No matter how light your backpack is, your gear will weigh you down. As such, get a pack with excellent suspension to help carry the load. That includes models with compression straps, solid shoulder straps (complete with padding), a sternum strap, and a cell foam back. 

Your backpack should always work with you, enabling you to move uphill and downhill with ease. Any item that can take even a few pounds off your shoulders is more than worth it. Generally, the more straps a pack has, the better you can make it fit your body. 

Storage Capacity

Not all backpacks have the same amount of available space. Always note how much gear you have and what you need to store. Many premium bags come with extra slots for items like shovels or pickaxes.

If you don’t need that much space, get a smaller model that won’t take up so much room. However, don’t be afraid to get a bigger pack if you’re going on a long excursion that requires a lot of emergency equipment. 

Useful Tips & Resources

It is hard to know what you’ll encounter when touring, but there is no doubt that avalanches are a constant concern. They are unpredictable and can catch you off guard if you aren’t ready.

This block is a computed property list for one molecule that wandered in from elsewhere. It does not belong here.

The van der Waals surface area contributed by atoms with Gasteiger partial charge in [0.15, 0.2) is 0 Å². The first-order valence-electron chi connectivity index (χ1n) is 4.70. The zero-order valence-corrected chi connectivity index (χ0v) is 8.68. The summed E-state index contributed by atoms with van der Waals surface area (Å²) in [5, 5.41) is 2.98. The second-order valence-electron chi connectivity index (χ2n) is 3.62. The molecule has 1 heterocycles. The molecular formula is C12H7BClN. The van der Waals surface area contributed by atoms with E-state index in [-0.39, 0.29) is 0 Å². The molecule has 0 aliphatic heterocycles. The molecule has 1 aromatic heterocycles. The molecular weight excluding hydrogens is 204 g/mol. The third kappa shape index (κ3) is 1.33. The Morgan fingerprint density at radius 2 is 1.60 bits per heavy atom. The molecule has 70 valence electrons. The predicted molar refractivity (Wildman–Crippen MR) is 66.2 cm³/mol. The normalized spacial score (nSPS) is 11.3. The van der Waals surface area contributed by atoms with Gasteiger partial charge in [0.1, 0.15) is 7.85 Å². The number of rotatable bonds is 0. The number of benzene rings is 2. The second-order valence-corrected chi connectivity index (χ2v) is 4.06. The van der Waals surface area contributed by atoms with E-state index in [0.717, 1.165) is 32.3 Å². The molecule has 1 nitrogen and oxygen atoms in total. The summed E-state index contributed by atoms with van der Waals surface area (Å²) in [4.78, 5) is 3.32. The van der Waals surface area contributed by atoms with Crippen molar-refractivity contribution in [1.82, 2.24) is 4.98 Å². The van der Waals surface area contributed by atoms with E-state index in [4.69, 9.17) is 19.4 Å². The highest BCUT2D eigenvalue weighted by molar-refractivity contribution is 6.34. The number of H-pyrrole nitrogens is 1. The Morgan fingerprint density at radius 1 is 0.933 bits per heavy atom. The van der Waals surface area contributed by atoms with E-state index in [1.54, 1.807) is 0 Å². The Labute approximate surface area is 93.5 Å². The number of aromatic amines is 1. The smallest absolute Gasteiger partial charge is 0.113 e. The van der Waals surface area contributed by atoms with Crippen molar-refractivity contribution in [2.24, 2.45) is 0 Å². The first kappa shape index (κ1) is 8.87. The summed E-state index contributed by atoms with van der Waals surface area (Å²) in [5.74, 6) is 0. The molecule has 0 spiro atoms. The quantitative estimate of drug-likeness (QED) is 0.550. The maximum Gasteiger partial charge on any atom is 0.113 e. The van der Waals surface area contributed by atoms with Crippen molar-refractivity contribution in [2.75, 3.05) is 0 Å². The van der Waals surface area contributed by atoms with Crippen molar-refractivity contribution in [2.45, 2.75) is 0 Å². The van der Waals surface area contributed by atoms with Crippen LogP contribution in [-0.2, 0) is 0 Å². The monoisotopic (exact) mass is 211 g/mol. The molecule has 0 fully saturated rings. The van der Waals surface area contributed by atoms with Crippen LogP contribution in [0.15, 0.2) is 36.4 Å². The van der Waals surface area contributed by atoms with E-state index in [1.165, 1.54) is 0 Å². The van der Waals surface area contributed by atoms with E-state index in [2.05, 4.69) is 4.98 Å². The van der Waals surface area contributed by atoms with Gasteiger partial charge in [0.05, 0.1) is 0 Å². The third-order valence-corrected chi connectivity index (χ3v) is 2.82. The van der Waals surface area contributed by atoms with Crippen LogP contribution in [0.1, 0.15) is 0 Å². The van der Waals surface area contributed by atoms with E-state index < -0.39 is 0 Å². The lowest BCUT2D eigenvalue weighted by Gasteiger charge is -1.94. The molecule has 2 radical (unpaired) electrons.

To avoid such issues, it is best to know what to look for and what types of avalanches are out there. This guide covers those aspects.

Beyond avalanches, ski touring itself is an involved process. Though the journey is absolutely worth it, you have to be aware and prepared at all times. If you’re curious about the discipline or simply want more information on it, this video gives you everything you need to know.

Final Verdict

The Deuter Freeride Pro 30 is my pick for the best backcountry ski touring backpack of the season. This is an excellent pack that will give you plenty of storage alongside a comfortable fit that will stay in place. 

If you are headed into the backcountry, you need a good backpack to help you stay safe and prepared. All of the bags listed here will provide you with that and are built to handle the demands of the backcountry.